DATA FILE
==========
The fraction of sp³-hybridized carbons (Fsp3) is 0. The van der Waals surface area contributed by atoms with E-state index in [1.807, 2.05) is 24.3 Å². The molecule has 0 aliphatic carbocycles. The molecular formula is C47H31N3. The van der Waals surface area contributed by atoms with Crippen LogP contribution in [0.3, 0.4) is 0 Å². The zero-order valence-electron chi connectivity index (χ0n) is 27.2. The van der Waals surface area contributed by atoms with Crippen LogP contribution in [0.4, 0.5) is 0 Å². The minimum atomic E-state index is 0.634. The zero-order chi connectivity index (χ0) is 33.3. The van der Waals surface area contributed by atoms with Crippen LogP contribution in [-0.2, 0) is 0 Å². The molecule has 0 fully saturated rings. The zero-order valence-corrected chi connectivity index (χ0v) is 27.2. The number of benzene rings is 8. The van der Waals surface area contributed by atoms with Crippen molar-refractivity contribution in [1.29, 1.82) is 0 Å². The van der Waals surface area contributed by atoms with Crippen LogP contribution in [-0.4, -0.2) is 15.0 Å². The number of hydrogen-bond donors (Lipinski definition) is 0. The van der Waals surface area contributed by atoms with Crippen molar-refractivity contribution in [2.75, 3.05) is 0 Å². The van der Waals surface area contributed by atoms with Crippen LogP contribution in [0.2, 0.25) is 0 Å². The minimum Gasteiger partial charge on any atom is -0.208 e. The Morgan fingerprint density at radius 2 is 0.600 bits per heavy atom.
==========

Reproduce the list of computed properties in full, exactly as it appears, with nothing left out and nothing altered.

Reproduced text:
The fraction of sp³-hybridized carbons (Fsp3) is 0. The van der Waals surface area contributed by atoms with E-state index in [1.807, 2.05) is 24.3 Å². The molecule has 0 aliphatic carbocycles. The molecular formula is C47H31N3. The van der Waals surface area contributed by atoms with Crippen LogP contribution in [0.3, 0.4) is 0 Å². The zero-order valence-electron chi connectivity index (χ0n) is 27.2. The van der Waals surface area contributed by atoms with Crippen LogP contribution in [0.4, 0.5) is 0 Å². The minimum atomic E-state index is 0.634. The zero-order chi connectivity index (χ0) is 33.3. The van der Waals surface area contributed by atoms with Crippen LogP contribution in [-0.2, 0) is 0 Å². The molecule has 0 fully saturated rings. The zero-order valence-corrected chi connectivity index (χ0v) is 27.2. The number of benzene rings is 8. The van der Waals surface area contributed by atoms with Crippen molar-refractivity contribution in [1.29, 1.82) is 0 Å². The van der Waals surface area contributed by atoms with Crippen LogP contribution in [-0.4, -0.2) is 15.0 Å². The number of hydrogen-bond donors (Lipinski definition) is 0. The van der Waals surface area contributed by atoms with Crippen molar-refractivity contribution in [2.75, 3.05) is 0 Å². The van der Waals surface area contributed by atoms with Crippen LogP contribution in [0.2, 0.25) is 0 Å². The minimum Gasteiger partial charge on any atom is -0.208 e. The Morgan fingerprint density at radius 2 is 0.600 bits per heavy atom.